Hard to recycle religiously in land of agnostics

Friday, June 7, 2019, Vol. 43, No. 23

There’s good news for Nashville – though not great – on the curbside recycling front, a topic that has become close to my heart in recent years.

During my previous Nashville incarnation in the 1990s, as with my earlier Southern way stations, there was no curbside recycling.

But for the 18 years we spent as Dixie expats in a village on Long Island, the trash and recycling services we received spoiled us with reliability and frequency:

• Garbage pickup twice a week, on Mondays and Thursdays

• Newspapers, magazines and other paper recyclables on Tuesdays

• Metals, glass and plastic on Wednesdays.

The garbage trucks came so often, in fact, that our household of two humans at times didn’t produce enough to keep pace. This despite the concerted assistance of various cats, reliable sources of organic output in need of disposal. So, we’d skip the occasional pickup, while accumulating a larger load.

All in all, we were, I’d have to say, blessed with an abundance of sanitation caretaking. (And the abundant tax bill to pay for it.)

Fast-forward to our Nashville return and downtown apartment living. Our building has a handy chute for depositing trash and accepts cardboard boxes to be recycled, both for a monthly fee of $25.

We’re on our own for the rest.

As you might imagine, 18 years of helping reincarnate old cans, bottles, tin foil, paper and plastics instills a certain routine. The habit becomes ingrained.

We couldn’t just revert to type, as it were, and send everything to the junk heap or landfill or whatever Nashville uses as its garbage repository since it quit burning it for electricity.

So, Kayne has, from time to time, been clinking and clanking away with bags of stuff to toss into the recycling bins in Old Hickory when visiting her mother.

Relief is on the way, however. In some weeks we expect to leave the apartment experience behind for an Urban Services District, single-family dwelling that will come complete with trash pickup.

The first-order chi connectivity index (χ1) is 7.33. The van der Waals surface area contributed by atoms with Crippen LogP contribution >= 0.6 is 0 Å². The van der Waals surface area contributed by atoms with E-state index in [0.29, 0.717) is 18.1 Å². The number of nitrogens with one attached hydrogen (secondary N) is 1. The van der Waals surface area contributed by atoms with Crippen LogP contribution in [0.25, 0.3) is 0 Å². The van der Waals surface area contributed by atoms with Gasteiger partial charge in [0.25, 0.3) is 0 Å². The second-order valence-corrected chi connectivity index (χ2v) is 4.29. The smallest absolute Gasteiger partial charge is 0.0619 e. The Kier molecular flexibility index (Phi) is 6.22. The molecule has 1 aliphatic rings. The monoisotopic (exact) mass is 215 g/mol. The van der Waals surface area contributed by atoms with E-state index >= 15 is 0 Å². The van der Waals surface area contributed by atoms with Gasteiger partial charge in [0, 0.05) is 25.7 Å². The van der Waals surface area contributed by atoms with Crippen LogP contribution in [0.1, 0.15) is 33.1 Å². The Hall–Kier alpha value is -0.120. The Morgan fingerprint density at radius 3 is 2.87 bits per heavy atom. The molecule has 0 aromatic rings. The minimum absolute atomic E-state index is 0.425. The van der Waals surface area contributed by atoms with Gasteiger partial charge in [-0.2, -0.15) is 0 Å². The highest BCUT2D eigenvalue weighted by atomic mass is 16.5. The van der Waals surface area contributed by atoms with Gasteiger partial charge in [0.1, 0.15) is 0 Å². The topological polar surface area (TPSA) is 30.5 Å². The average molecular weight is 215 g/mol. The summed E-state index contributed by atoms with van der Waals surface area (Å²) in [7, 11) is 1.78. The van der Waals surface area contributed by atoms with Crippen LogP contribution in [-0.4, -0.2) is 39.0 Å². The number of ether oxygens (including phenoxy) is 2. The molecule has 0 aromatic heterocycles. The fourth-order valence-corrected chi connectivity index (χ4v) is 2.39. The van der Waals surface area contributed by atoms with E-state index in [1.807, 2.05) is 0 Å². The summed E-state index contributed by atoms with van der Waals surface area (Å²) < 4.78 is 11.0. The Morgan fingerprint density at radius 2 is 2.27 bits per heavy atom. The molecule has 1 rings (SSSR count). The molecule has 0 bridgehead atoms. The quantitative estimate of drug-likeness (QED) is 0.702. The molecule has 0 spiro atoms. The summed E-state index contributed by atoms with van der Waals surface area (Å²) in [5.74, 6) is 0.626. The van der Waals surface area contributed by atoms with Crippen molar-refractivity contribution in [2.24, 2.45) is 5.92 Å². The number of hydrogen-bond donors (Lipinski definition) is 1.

Once a week.

And recycling pickup.

Once a month.

Glass not included.

As it happens, I once worked with a fellow, John Tierney, who decades ago made something of a name for himself as a contrarian on the recycling issue. In 1996, he wrote a long article for The New York Times Magazine that proclaimed (in the headline) that “Recycling Is Garbage.”

The practice, he wrote, “may be the most wasteful activity in modern America: a waste of time and money, a waste of human and natural resources.”

Time apparently did not soften John’s views, since he came back in The Times in 2015 with an opinion piece defending his original contention.

Time may also be bolstering his point.

As buyers (like China) of recyclable material have begun to get out of the business or increase restrictions, some cities have been cutting back on programs.

But as John noted in his 2015 piece, the recycling urge lies apart from profit.

“It makes people feel virtuous, especially affluent people who feel guilty about their enormous environmental footprint.

It is less an ethical activity than a religious ritual, like the ones performed by Catholics to obtain indulgences for their sins.”

Virtue, that’s our aim, though we make no claims for affluence or enormous footprint, environmental or otherwise. And though also not a Catholic by denomination, I am religious in my fervor for recycling ritual. My wife is even more devout, in that she looks forward to once again having a yard and flowerbeds to accommodate composted vegetable matter.

Which is why I greeted with mixed enthusiasm the news that, sometime next year, Nashville will increase its curbside pickups to twice a month.

Still rather stingy, in my estimation. And still without including glass.

But considering how things are going elsewhere, I should probably be thankful.

As with religion or virtue, any recycling is better than none.

Joe Rogers is a former writer for The Tennessean and editor for The New York Times. He is retired and living in Nashville. He can be reached at jrogink@gmail.com.